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it, would you believe it is disloyal and people who have been doing it

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should step aside? The idea is absurd. What Ian Austin is

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suggesting is something excessive and sinister, and wrong. It is

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simply not true. Just as Tony Blair, Gordon Brown, people get off the

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record briefings to people like yourself. Ian Austin's influencing

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saying it is wrong is absurd. Maria Eagle, who believes in Trident, was

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she removed because of that or some other reason? What do you think? I

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think you have an idea. Jeremy is a kind and thoughtful person and that

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is why his reshuffle took so long. He spoke to people at length. He has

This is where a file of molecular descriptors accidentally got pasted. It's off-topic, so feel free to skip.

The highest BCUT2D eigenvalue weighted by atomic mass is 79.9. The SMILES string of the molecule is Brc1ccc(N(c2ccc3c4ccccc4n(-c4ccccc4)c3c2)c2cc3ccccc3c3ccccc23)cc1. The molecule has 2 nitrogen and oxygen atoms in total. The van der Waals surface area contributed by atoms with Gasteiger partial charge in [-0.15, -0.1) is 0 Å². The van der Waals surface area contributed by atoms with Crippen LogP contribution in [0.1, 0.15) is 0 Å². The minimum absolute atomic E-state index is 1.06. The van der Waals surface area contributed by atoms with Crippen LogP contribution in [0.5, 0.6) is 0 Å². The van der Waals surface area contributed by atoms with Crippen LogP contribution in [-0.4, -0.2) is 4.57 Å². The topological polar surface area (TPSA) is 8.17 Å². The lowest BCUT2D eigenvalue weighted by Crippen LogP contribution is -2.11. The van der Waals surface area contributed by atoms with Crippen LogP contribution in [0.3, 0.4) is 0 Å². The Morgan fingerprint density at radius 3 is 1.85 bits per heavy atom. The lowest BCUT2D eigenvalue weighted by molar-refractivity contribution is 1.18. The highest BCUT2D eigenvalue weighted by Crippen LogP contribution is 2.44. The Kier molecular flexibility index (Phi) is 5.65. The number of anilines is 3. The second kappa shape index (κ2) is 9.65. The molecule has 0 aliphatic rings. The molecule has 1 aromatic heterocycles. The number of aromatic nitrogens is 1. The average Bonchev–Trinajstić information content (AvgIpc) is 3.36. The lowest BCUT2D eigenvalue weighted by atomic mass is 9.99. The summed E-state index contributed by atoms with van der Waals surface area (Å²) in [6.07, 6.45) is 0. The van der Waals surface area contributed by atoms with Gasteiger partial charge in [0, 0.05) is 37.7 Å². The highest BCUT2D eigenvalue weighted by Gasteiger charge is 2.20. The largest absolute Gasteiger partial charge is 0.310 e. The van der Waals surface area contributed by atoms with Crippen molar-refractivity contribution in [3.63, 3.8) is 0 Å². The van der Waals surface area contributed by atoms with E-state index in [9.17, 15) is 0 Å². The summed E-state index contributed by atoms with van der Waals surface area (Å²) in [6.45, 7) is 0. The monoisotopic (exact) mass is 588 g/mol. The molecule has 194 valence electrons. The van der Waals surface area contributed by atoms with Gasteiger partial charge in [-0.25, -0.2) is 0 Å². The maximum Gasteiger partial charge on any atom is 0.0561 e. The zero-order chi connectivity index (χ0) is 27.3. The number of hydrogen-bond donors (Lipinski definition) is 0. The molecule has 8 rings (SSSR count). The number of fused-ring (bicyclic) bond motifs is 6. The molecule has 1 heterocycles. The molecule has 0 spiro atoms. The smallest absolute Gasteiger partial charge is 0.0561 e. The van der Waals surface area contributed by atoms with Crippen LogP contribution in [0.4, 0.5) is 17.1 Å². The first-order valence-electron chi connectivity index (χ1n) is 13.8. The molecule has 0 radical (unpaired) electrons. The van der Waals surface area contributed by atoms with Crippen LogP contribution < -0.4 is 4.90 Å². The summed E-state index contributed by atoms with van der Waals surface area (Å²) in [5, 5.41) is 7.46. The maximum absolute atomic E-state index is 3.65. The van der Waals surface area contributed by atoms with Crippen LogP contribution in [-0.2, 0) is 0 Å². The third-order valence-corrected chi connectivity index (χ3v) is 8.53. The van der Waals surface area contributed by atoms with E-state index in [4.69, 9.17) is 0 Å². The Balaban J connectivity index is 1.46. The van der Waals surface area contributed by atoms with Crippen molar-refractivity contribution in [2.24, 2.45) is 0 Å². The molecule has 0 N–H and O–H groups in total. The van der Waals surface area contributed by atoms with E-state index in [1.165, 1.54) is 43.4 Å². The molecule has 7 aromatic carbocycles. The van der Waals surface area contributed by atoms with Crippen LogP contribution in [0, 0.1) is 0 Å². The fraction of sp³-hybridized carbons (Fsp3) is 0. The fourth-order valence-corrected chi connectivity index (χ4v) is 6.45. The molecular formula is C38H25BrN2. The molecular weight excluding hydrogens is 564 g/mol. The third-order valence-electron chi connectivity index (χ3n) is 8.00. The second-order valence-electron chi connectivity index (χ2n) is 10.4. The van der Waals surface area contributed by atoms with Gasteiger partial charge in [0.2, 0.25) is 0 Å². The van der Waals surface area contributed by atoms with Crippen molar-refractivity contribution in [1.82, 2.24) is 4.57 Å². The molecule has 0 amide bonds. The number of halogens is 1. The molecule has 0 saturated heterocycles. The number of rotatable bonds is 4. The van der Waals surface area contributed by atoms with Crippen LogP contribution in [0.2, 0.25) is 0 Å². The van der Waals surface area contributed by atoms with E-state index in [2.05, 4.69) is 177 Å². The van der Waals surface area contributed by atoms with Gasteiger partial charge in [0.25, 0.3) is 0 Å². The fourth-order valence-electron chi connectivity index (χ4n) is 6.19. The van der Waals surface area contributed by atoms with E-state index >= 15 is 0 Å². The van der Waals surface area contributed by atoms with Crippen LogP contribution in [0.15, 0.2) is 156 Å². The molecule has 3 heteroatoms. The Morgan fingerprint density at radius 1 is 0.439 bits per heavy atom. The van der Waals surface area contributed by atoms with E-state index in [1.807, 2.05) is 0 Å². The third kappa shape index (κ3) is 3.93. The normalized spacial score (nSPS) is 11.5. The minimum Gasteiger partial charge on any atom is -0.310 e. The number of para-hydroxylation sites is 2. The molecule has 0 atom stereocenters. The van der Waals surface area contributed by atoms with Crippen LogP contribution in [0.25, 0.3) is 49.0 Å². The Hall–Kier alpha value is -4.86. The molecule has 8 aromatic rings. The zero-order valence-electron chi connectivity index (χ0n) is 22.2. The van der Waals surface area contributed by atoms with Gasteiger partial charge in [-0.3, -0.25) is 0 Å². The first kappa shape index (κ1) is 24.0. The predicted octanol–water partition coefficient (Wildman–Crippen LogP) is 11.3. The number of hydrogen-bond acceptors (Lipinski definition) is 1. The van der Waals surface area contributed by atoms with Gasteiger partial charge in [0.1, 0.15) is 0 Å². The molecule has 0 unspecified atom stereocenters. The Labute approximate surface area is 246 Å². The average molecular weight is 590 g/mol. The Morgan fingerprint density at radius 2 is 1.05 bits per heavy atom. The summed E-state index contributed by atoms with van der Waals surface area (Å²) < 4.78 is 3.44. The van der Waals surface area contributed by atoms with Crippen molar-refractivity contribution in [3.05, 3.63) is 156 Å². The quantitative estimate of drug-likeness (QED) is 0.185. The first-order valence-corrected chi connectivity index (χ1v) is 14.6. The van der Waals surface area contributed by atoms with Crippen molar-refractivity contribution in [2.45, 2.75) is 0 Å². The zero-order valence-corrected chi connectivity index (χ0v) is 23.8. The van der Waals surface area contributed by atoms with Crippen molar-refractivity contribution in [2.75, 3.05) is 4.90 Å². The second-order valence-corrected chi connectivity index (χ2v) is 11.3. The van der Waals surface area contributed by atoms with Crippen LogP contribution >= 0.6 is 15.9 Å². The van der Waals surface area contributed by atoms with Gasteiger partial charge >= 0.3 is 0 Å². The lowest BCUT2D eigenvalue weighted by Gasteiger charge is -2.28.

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found a Maria Eagle a fantastic brief and she is happy. Most people

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believe it is because she believed in Trident and so she is the first

:14:40.:14:45.

person sacked from the card at -- cabinet. You'll have to ask Maria

:14:46.:14:50.

but Jeremy has strong support from the party and the country and they

:14:51.:14:52.

want us to attack the Tories. It has been said that she is happy

:14:53.:15:01.

with the move. That's correct. Is that right or just based on hope

:15:02.:15:07.

or... It is a great brief. What is not to like. What did David Mellor

:15:08.:15:13.